Sunday, 22 April 2012

The Wonder of Wigan’s New Tactic

Tom Moseley explains to The Football Front the beauty of Wigan's new system which has been reaping rewards instantly in the Premier League.  

Wigan’s new tactic has moved them away from the relegation zone, and 3 points clear from the bottom three, with a drastic turn in form, that’s put them 3rd in the Premier League form table, with four wins in their last seven. Their tactic can be ultra-defensive and be 5-4-1 with one striker left upfront, or it can be ultra-attacking and be 3-4-3, but the best part about it, is the fact it switches between the two in a matter of seconds.

In defence (especially against Arsenal) it very much looked like this…

Which, as you can see from the picture and presumably saw from the Arsenal game, it’s very hard to break down. Not only is there five at the back, the central midfielders also get back and defend deep, almost playing as holding midfielders. This results in almost a seven man defence and all practically on the edge of the box, meaning no space in behind for teams to exploit.

So Wigan can sit there and watch teams pass in front of them for however long before getting the ball and counter attacking. In a matter of seconds, and this is the main strength of this tactic. Wigan have the ability to turn a ‘backs against the wall’ situation to a ‘throw the kitchen sink at them’ situation and the most important people to do this are the full backs and winger, in my opinion. When they counter attacked against Arsenal, and got their two goals, the tactic went from the one above to something more like this…

I know it isn’t perfect or exact, but you can see what generally happens. The two wing-backs push forward down the line, providing the width, then the two ‘wingers’ from before, (if we’re talking about the Arsenal game,) Gomez and Moses, push inside and support the lone striker Di Santo. This works brilliantly as these two are inverted, so it’s similar to how Barcelona used to play, when their wingers were Henry and Messi or Ronaldinho and Messi and they used to be inverted, so they’d push inside and support Eto’o and then the full-backs, Alves and Abidal, would push up the line and provide the width.

But the only difference being Barcelona had one less defender and one more midfielder, but it's the overall same sort of mentality. Wigan's inverted wingers system works well because Moses and Gomez are two very creative players, which you can see from the game against Arsenal, with Gomez playing a lovely ball across the pitch for Wigan's first and Moses scoop turning then crossing for the second goal. It also leads to good passing as lots of channels would open up, if the opposing full-backs had to mark the attacking wing-backs because it means the inverted wingers could ‘float’ and get into the gaps between the full backs and centre backs, so that stretches defenders and also means there can be a nice bit of interplay between the wing-backs, wingers and forward in these kind of areas. However, the centre-midfielders are extremely important as well, as they provide the balance in the team, thus being able to control the tempo and help the team keep possession in attack. McCarthy and McCarthur had a passing accuracy of 94% and 88%, against Arsenal. Even though, they didn’t make lots and lots of passes, that is still tidy and crucial, especially when holding a lead, like they were. So, as you saw against Arsenal, the counter attacking ability of this tactic is amazing, with basically five attackers, which most defences, would struggle to deal against, as Arsenal, Liverpool, Manchester United and Chelsea all will tell you.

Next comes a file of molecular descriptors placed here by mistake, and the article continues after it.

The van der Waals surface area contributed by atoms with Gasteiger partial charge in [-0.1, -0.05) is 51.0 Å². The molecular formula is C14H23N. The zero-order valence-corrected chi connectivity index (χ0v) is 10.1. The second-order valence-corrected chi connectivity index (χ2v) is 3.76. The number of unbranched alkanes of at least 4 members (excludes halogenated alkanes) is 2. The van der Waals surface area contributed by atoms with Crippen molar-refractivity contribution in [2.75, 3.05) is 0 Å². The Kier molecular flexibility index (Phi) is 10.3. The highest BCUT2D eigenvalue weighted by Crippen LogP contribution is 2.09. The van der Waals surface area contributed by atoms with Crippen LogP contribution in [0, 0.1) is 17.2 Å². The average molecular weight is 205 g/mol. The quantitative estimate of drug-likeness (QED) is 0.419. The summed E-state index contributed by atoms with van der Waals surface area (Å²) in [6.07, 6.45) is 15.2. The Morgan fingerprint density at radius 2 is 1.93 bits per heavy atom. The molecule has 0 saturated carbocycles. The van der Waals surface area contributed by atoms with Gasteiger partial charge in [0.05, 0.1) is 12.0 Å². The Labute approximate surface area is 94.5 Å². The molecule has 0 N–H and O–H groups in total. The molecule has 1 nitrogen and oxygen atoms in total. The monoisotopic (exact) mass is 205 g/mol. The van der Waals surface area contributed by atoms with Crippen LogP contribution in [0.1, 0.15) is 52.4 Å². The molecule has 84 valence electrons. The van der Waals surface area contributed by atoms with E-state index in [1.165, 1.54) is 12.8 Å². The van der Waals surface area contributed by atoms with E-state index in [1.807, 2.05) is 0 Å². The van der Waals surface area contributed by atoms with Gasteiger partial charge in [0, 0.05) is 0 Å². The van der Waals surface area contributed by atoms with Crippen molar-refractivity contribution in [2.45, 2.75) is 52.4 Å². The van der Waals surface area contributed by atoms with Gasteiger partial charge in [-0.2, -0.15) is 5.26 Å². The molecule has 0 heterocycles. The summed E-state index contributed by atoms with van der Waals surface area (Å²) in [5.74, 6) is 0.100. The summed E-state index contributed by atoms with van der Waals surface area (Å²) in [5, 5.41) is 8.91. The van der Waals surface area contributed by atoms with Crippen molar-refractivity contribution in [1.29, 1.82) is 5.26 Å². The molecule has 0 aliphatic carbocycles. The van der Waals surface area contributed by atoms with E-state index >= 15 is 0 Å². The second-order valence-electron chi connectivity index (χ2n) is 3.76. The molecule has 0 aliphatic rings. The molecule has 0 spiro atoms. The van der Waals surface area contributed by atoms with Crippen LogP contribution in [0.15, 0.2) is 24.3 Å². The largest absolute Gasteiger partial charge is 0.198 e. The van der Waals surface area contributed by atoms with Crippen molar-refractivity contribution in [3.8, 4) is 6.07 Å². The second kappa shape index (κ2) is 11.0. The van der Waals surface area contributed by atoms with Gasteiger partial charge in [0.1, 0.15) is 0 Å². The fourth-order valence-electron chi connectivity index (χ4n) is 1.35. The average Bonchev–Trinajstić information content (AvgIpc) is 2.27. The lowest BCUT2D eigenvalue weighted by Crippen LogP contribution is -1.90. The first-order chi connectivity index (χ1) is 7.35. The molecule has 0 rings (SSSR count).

However, there is another transition, that’s different to these previous two mentioned above. This transition is in-between Wigan's ‘backs against the wall’ and ‘throwing the kitchen sink.’ The third system could be used when leading 1-0 and wanting to attack, but being balanced on not being caught on the break yourself and is basically a 4-2-3-1 and look like this…

This would happen when Beausejour pushed forward down the left, he would become the main left winger, then Figueroa would move over from centre-back and go left-back, creating a standard back four. Moses would then shift from the left to the right and Gomez would play just behind Di Santo, which is a good, relatively-attacking, formation, but also brilliant in my opinion, because Boyce wouldn’t push forward, he’d hold and play right-back, which means they can attack but still have a ‘normal’ back line so it would be hard to be broken against. As they aren’t throwing several bodies forward, then if they want to get back and go ‘backs against the wall’ again, it’s easy to do. All Wigan need is Beausejour to get back and Figueroa to move inside, then the two midfielders to track back as well.

I have to admit, I love this tactic.

I’ve always wanted a team to play with 3/5 at the back in the Premier League, as it’s what Cruijff did with Total Football. I've always been intrigued to see if it would work in the Premier League. And so far it has. Martinez has got it spot on.

I love the versatility of it, the way you can be defending for you lives, and then attacking at will in a matter of seconds. The middle transition, just makes the system that one bit better as you can be balanced as well and don’t have to go between the two ‘extremes’. The tactic has also been effective, with wins against Manchester United and Arsenal, I think, if they start better next year and continue to use this tactic and generally don’t do a ‘Wigan’ I think, they could have a comfortable finish. Well done Martinez, I think you’ve got it spot-on.

This article was written by Tom Moseley, you can follow him on Twitter: @PlayedOfThePark .Check out his website too:

More of Tom's work can be found here

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